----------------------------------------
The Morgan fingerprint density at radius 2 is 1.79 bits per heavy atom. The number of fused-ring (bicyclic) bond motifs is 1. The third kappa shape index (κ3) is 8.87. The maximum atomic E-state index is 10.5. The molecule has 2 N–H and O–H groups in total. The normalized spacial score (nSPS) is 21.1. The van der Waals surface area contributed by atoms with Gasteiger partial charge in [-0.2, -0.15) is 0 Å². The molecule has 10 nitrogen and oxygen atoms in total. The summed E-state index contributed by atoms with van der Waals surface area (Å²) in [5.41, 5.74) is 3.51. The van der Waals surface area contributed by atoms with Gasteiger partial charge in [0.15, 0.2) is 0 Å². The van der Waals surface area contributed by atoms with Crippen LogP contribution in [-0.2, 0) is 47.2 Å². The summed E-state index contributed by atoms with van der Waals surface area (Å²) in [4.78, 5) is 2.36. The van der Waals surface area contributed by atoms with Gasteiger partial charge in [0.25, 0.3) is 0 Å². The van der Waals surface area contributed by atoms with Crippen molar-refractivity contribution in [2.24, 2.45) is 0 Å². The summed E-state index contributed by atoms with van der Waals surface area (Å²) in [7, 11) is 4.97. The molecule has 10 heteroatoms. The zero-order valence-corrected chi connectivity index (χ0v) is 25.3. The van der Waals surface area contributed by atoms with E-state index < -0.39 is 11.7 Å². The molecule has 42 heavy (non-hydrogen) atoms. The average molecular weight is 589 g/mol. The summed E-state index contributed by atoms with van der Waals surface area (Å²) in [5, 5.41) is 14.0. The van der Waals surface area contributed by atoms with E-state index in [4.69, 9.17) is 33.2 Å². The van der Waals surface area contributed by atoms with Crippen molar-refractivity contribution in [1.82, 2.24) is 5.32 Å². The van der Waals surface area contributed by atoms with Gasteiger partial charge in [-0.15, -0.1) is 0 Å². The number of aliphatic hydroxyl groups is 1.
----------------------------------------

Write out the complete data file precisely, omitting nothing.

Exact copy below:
The Morgan fingerprint density at radius 2 is 1.79 bits per heavy atom. The number of fused-ring (bicyclic) bond motifs is 1. The third kappa shape index (κ3) is 8.87. The maximum atomic E-state index is 10.5. The molecule has 2 N–H and O–H groups in total. The normalized spacial score (nSPS) is 21.1. The van der Waals surface area contributed by atoms with Gasteiger partial charge in [-0.2, -0.15) is 0 Å². The molecule has 10 nitrogen and oxygen atoms in total. The summed E-state index contributed by atoms with van der Waals surface area (Å²) in [5.41, 5.74) is 3.51. The van der Waals surface area contributed by atoms with Gasteiger partial charge in [0.15, 0.2) is 0 Å². The van der Waals surface area contributed by atoms with Crippen LogP contribution in [-0.2, 0) is 47.2 Å². The summed E-state index contributed by atoms with van der Waals surface area (Å²) in [4.78, 5) is 2.36. The van der Waals surface area contributed by atoms with Gasteiger partial charge in [0.25, 0.3) is 0 Å². The van der Waals surface area contributed by atoms with Crippen molar-refractivity contribution in [2.24, 2.45) is 0 Å². The summed E-state index contributed by atoms with van der Waals surface area (Å²) in [7, 11) is 4.97. The molecule has 10 heteroatoms. The zero-order valence-corrected chi connectivity index (χ0v) is 25.3. The van der Waals surface area contributed by atoms with E-state index < -0.39 is 11.7 Å². The molecule has 42 heavy (non-hydrogen) atoms. The average molecular weight is 589 g/mol. The summed E-state index contributed by atoms with van der Waals surface area (Å²) in [5, 5.41) is 14.0. The van der Waals surface area contributed by atoms with E-state index in [4.69, 9.17) is 33.2 Å². The van der Waals surface area contributed by atoms with Crippen molar-refractivity contribution in [1.82, 2.24) is 5.32 Å². The van der Waals surface area contributed by atoms with Gasteiger partial charge in [-0.15, -0.1) is 0 Å². The number of aliphatic hydroxyl groups is 1.